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On Monday, the United States passed yet another gruesome pandemic milestone: According to the Johns Hopkins Coronavirus Resource Center, over 300,000 Americans have now died from COVID-19.
The toll of the virus has grown considerably over the past month, with the daily average more than doubling to close to 2,400 deaths every day. With over 50,000 coronavirus deaths since November 14, COVID has risen to become the leading cause of death in the U.S. — above even heart disease and cancer. As we enter what President-elect Joe Biden has called our “dark winter,” the virus is now killing one American every 36 seconds.
With COVID hospitalizations breaking all-time highs almost every day that new statistics are reported, deaths are expected to rise substantially in the months before the public can be vaccinated. One recent projection from the Institute for Health Metrics and Evaluation at the University of Washington estimates that by the end of January, more Americans will have been lost to the coronavirus than service members killed during World War II. Like most aspects of life and illness in America, the hardships have not been distributed equally. Poverty dramatically increases one’s likelihood of dying from the virus, while Black and Hispanic Americans are 2.8 times more likely to die from COVID than whites, according to the Centers for Disease Control.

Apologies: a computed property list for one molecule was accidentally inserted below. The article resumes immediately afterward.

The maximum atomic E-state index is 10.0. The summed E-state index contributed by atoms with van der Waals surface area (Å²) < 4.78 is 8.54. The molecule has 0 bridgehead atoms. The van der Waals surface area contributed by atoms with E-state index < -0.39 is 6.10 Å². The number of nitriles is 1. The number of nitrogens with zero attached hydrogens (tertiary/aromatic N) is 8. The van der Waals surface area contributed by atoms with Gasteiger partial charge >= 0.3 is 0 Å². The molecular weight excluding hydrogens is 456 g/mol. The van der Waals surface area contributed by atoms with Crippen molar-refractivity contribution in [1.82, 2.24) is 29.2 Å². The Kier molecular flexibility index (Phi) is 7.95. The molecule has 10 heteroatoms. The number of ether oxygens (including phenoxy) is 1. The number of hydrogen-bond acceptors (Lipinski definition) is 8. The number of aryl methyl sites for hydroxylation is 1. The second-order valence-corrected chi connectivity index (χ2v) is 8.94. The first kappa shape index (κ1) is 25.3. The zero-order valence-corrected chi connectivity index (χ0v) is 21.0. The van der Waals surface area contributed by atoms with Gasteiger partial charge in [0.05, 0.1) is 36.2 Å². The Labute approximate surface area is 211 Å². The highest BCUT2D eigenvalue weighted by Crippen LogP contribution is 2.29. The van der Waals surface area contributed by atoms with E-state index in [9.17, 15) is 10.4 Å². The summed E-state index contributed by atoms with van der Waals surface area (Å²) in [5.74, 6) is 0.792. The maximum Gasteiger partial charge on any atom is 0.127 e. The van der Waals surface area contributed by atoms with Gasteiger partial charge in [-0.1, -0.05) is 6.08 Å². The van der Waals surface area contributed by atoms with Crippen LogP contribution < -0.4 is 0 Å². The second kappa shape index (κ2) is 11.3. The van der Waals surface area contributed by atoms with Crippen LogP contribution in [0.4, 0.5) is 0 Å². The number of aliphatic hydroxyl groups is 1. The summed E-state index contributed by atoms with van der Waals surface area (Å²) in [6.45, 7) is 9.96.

“The reality is, December and January and February are going to be rough times,” CDC director Robert Redfield said earlier this month. “I actually believe they’re going to be the most difficult in the public-health history of this nation, largely because of the stress that’s going to be put on our health-care system.”